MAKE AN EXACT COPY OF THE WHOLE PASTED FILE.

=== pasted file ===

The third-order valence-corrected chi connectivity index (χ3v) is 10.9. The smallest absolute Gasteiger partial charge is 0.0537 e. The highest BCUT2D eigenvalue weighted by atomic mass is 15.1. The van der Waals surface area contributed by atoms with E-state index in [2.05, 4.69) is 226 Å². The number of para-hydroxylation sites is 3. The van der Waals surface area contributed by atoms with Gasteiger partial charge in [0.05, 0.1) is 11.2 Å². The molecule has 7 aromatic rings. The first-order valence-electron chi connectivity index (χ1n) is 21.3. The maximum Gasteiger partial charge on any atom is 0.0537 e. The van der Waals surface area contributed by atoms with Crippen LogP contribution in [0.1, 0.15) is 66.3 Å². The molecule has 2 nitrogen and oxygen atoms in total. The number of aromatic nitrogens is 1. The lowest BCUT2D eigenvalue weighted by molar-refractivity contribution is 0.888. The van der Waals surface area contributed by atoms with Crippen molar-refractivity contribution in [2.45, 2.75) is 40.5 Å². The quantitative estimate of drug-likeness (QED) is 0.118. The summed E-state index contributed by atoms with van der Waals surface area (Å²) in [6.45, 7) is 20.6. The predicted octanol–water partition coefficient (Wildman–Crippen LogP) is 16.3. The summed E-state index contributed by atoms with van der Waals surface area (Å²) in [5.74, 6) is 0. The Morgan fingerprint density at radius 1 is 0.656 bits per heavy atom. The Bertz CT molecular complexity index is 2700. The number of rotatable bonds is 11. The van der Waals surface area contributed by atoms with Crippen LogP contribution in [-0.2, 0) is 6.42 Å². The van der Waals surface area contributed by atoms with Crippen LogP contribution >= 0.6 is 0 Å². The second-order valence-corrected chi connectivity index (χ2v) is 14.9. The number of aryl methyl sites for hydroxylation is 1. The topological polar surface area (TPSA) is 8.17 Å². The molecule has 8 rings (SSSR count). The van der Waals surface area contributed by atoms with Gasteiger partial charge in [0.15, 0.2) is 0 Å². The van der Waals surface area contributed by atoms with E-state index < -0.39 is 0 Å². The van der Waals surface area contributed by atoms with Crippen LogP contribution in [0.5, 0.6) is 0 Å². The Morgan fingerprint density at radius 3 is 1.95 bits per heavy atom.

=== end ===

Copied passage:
The third-order valence-corrected chi connectivity index (χ3v) is 10.9. The smallest absolute Gasteiger partial charge is 0.0537 e. The highest BCUT2D eigenvalue weighted by atomic mass is 15.1. The van der Waals surface area contributed by atoms with E-state index in [2.05, 4.69) is 226 Å². The number of para-hydroxylation sites is 3. The van der Waals surface area contributed by atoms with Gasteiger partial charge in [0.05, 0.1) is 11.2 Å². The molecule has 7 aromatic rings. The first-order valence-electron chi connectivity index (χ1n) is 21.3. The maximum Gasteiger partial charge on any atom is 0.0537 e. The van der Waals surface area contributed by atoms with Crippen LogP contribution in [0.1, 0.15) is 66.3 Å². The molecule has 2 nitrogen and oxygen atoms in total. The number of aromatic nitrogens is 1. The lowest BCUT2D eigenvalue weighted by molar-refractivity contribution is 0.888. The van der Waals surface area contributed by atoms with Crippen molar-refractivity contribution in [2.45, 2.75) is 40.5 Å². The quantitative estimate of drug-likeness (QED) is 0.118. The summed E-state index contributed by atoms with van der Waals surface area (Å²) in [6.45, 7) is 20.6. The predicted octanol–water partition coefficient (Wildman–Crippen LogP) is 16.3. The summed E-state index contributed by atoms with van der Waals surface area (Å²) in [5.74, 6) is 0. The Morgan fingerprint density at radius 1 is 0.656 bits per heavy atom. The Bertz CT molecular complexity index is 2700. The number of rotatable bonds is 11. The van der Waals surface area contributed by atoms with Crippen LogP contribution in [-0.2, 0) is 6.42 Å². The van der Waals surface area contributed by atoms with Crippen LogP contribution >= 0.6 is 0 Å². The second-order valence-corrected chi connectivity index (χ2v) is 14.9. The number of aryl methyl sites for hydroxylation is 1. The topological polar surface area (TPSA) is 8.17 Å². The molecule has 8 rings (SSSR count). The van der Waals surface area contributed by atoms with Gasteiger partial charge in [0.15, 0.2) is 0 Å². The van der Waals surface area contributed by atoms with E-state index < -0.39 is 0 Å². The van der Waals surface area contributed by atoms with Crippen LogP contribution in [0.5, 0.6) is 0 Å². The Morgan fingerprint density at radius 3 is 1.95 bits per heavy atom.